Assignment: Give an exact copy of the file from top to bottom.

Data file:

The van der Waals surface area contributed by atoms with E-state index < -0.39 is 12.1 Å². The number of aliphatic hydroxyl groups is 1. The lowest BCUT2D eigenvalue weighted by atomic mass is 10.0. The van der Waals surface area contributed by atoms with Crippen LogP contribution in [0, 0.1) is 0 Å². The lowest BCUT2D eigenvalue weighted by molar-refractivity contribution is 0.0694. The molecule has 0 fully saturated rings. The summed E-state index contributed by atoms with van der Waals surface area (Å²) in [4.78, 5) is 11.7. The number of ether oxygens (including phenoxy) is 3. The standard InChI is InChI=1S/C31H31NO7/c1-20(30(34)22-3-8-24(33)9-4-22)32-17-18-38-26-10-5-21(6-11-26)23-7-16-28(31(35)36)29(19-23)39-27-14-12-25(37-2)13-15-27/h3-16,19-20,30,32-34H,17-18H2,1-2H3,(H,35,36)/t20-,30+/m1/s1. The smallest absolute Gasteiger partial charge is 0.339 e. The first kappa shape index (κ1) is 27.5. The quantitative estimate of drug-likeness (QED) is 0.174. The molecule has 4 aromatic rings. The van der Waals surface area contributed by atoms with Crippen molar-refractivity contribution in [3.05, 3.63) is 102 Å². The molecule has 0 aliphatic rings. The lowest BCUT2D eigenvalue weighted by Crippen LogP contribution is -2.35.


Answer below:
The van der Waals surface area contributed by atoms with E-state index < -0.39 is 12.1 Å². The number of aliphatic hydroxyl groups is 1. The lowest BCUT2D eigenvalue weighted by atomic mass is 10.0. The van der Waals surface area contributed by atoms with Crippen LogP contribution in [0, 0.1) is 0 Å². The lowest BCUT2D eigenvalue weighted by molar-refractivity contribution is 0.0694. The molecule has 0 fully saturated rings. The summed E-state index contributed by atoms with van der Waals surface area (Å²) in [4.78, 5) is 11.7. The number of ether oxygens (including phenoxy) is 3. The standard InChI is InChI=1S/C31H31NO7/c1-20(30(34)22-3-8-24(33)9-4-22)32-17-18-38-26-10-5-21(6-11-26)23-7-16-28(31(35)36)29(19-23)39-27-14-12-25(37-2)13-15-27/h3-16,19-20,30,32-34H,17-18H2,1-2H3,(H,35,36)/t20-,30+/m1/s1. The smallest absolute Gasteiger partial charge is 0.339 e. The first kappa shape index (κ1) is 27.5. The quantitative estimate of drug-likeness (QED) is 0.174. The molecule has 4 aromatic rings. The van der Waals surface area contributed by atoms with Crippen molar-refractivity contribution in [3.05, 3.63) is 102 Å². The molecule has 0 aliphatic rings. The lowest BCUT2D eigenvalue weighted by Crippen LogP contribution is -2.35.